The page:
Strohalm, an environmental group, launches a campaign to tax corporate flyers in the Netherlands
Fly for the right price
airlines have enormous fiscal benefits, because they don't have to pay excise on kerosene, let alone a levy on carbon dioxide ( co 2 ) or nitrogen oxide ( no x ) pollution by aircraft. Therefore, the real costs of flying must be paid, says Nannie van Vliet, a campaigner with Strohalm, an environmental organisation in Groningen, the Netherlands.
To put an end to the unfairness in the transport sector, Strohalm introduced the "flight-tax in companies" campaign on February 17 in the west European country. For every ticket bought, the buyer has to pay an extra 17.5 per cent (the amount of tax on consumer products in the Netherlands) of the ticket-price to a fund. So far, nine Dutch companies have signed the contract to raise flight tax voluntarily. Since the tax does not have to be paid to the state, the companies deposit the money with their own fund, from which they can invest in environment-friendly energy resources for the company.
The aim of the campaign is to make the government aware that a large number of people are willing to pay these taxes, says van Vliet. In 1995, Strohalm started a flight-tax campaign for individuals. From the tax fund, solar collectors have recently been bought for an orphanage.
Strohalm was started in early 1980. One of the aims of Strohalm is to reform the tax-structure. It suggests more taxes on the use of natural resources and energy, and less on labour.
Two banks, two travel-agencies, an electricity company, a fair-trade organisation, an investment company, a political party Partij van de Arbeid ( p vd a ) and an environmental organisation, Friends of the Earth, Europe, were the first to join the campaign. They have signed a contract declaring that they will collect "tax" money for each airline-ticket they buy. The money that is collected will be invested in "green" energy resources for the companies themselves, or it will be used to support European actions and lobbies to reduce pollution.
Says Han Hoogvliet of Max Havelaar, the fair-trade organisation, "By participating in this campaign, we want to show that companies and organisations are prepared to pay more for flying if that helps to raise money to fight air pollution." Each year, the organisation spends about us $20,000 on tickets, which translates to $3,000 flight tax. This money will be used to fund the campaign.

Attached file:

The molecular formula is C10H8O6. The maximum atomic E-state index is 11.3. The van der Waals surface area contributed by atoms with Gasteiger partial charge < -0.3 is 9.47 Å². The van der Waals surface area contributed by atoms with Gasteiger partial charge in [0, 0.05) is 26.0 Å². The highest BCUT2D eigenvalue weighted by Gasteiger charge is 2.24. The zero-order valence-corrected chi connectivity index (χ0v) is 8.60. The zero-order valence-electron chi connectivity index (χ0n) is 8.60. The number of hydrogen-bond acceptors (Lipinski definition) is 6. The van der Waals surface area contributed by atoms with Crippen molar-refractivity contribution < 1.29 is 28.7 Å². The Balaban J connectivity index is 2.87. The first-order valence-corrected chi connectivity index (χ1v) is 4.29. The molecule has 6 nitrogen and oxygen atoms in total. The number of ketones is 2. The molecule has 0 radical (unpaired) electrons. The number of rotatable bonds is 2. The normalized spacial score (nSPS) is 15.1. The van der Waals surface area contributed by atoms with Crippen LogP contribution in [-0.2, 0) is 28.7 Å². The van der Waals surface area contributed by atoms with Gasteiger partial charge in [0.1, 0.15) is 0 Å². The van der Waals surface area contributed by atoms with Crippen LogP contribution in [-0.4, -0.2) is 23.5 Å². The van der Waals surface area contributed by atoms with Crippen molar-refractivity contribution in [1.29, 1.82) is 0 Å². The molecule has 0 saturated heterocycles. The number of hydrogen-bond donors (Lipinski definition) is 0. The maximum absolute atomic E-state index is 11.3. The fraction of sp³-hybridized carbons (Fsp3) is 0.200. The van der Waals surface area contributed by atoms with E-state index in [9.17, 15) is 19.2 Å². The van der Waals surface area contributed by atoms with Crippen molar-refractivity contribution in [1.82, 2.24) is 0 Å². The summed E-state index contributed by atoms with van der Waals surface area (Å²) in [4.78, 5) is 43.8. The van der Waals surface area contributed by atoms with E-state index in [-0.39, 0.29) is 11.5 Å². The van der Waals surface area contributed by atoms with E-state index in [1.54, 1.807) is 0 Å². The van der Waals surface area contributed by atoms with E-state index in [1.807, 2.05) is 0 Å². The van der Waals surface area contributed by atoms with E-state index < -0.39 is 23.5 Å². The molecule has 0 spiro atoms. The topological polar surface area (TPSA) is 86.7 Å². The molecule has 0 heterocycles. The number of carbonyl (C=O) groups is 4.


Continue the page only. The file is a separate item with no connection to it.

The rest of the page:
Triodosbank, which is also participating in the campaign, had been monitoring Strohalm's actions for some time. When Strohalm started a flight-tax campaign for individual travellers, the bank encouraged employees to join in the project. After Strohalm started the campaign for companies, they decided to take part. From the tax money, Triodosbank hopes to buy a solar-power installation for their office. "As a bank we want to invest in 'green' energy resources, but only if it is financially beneficial," says Triodosbank spokesperson Thomas Steiner. In the rainy Dutch climate, the high price of a solar-power installation does not make it profitable, he explains. "But since we are making a fund out of the flight-tax money, we feel we can invest in it."
Political support for aviation taxes is also growing. The participation of p vd a , the biggest political party in the Netherlands, illustrates this development. "We want to see aviation-taxes raised at an international level," says John Huige, member of p vd a . Party officials spend about $16,500 on airline tickets every year. The estimated $2,500 tax money will be invested in an east-European environmental project.
Now that flight-tax is becoming a political issue, the long term goals -- introducing fees for the right to land at airports, pollution taxes for flying over countries, among other things -- might be met within years.
Hans Buitelaar is a freelance journalist based in Amsterdam, the Netherlands
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